You sir are a liar, or someone lied to you. I just called the American Cancer Society (1-800-ACS-2345, or http://www.cancer.org, and read the cancer information person your comment.
      Her response “No, that’s absolutely not something we would say. We do not advocate for any particular treatment regimen. We specifically give people information about standard treatment regimens. As far as complementary and alternative medicine is concerned we really only go as far as telling people what therapies are safe, we do not say that they can be used for treatment without standard therapy. ”

      I thought you might have made a good faith error, or asked If anyone had ever cured cancer in that manner, and she said “we would never discuss anecdotal evidence.”

      Therefore this:

      By your definition you stated earlier, this is ‘ok’

      is incorrect.
      To comply with my HONcode status, without censoring you, I am adding a strikethrough edit to your comment, and an edit indicating that your comment is both false, and deceptive.

      Realise that cancer isn’t ONE disease. We are not talking about “cancer”, we are talking about Hodgkin’s Lymphoma.

      I have not seen a single case report of someone having Hodgkin’s Lymphoma being successfully treated with herbs.

      Do these advocates speak for me? Do they speak for you? What if they made a decision you disagreed with and you had to be forced to take a treatment you didn’t agree with.

      The advocates say that Daniel Hauser doesn’t understand what he’s talking about. He is a minor, and unable to make this decision for himself legally, even if he was, he clearly doesn’t understand what he needs to understand to be able to make that decision. That’s what the advocates say. When you are a child in court, generally the court appoints a lawyer or law student to represent specifically your interests, especially where they may conflict with your legal guardian’s interests. Of course, you assumed by advocates, I mean a medical advocate.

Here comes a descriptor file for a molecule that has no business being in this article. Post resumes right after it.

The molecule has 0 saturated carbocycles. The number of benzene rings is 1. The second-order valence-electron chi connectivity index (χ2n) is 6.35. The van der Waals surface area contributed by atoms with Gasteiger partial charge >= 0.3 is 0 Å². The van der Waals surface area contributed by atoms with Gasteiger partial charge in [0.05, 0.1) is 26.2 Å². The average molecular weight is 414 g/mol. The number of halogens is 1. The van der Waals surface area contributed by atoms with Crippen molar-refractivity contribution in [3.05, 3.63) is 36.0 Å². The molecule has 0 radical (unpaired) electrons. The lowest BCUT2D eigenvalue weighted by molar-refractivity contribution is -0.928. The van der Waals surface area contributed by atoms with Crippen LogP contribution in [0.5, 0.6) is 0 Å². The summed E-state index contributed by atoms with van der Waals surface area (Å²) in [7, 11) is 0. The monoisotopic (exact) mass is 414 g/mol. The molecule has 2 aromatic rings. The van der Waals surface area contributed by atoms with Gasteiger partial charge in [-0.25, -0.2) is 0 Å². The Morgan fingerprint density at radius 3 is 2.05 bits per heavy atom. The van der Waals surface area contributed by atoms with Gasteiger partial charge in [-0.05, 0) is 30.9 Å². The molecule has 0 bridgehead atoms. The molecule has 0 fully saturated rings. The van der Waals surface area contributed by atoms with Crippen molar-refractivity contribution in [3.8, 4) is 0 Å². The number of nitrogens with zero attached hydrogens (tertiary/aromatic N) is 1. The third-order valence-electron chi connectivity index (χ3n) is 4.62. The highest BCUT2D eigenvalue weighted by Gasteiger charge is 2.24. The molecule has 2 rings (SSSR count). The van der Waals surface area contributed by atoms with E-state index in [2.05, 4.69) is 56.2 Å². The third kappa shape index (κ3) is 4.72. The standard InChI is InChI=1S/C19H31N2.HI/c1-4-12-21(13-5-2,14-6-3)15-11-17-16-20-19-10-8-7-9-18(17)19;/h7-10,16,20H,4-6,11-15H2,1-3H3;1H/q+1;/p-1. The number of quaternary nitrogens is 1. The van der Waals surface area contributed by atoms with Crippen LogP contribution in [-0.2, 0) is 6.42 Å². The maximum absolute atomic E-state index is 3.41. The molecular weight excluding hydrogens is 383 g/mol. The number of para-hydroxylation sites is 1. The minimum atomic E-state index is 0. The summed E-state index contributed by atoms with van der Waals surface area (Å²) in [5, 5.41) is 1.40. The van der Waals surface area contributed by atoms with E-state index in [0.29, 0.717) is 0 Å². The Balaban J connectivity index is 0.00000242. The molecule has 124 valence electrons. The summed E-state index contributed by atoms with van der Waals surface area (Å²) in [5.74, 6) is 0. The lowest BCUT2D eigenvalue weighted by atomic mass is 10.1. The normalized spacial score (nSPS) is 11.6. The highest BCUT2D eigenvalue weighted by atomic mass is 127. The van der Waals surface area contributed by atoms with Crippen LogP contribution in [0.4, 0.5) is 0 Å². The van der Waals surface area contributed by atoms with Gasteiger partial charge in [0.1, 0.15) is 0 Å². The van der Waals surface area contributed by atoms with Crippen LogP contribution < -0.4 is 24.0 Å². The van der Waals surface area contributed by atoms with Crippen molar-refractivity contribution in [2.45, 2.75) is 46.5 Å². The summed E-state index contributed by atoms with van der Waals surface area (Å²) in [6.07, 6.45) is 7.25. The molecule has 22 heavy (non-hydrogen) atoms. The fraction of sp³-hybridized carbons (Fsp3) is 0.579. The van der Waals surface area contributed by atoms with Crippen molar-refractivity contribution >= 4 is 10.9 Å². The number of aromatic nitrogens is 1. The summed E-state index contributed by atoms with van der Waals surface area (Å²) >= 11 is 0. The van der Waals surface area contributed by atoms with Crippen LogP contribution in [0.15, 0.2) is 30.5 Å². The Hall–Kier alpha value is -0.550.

If your son had cancer and you believed that chemo was right for your son… and these ‘advocates’ stated that taking herbs is more effective, and then they would place him in foster care and give him the herbs, what would you do?

      Given my explanation of advocates above, this is an incoherant situation. You are acting as if Herbs are an equivalent treatment to Chemotherapy. That my friend, is a bat-shit insane position to be argueing from. Not even the people defending Hauser’s decision are saying that.

      Sir, in all due respect, we do not live in Communist Russia. We do not live in Communist China. This is the United States and we still have a choice, even regarding health care.

      Even the Russians don’t live in communist Russia, they live in something closer to a facist Russia. Those in communist china have exactly the kind of “freedom” of medical choice that you are advocating for us here. A great many more people die unecessarily in that country. It’s not because they’re “choosing” to die, it’s because they don’t know what treatments actually work. And they don’t have access to that information the way we do.

      I was unaware of a legal, barely legal, or illegal statuses in treatment. Is it legal or not? If yes why can’t that be an option?

      It’s not Illegal to use chicken soup “for” cancer.
      On the other hand, it is illegal to say that you are treating your child’s cancer with chicken soup, and only chicken soup.
      So it can’t be an option, because saying “I will only treat my child’s cancer with chicken soup” is child neglect.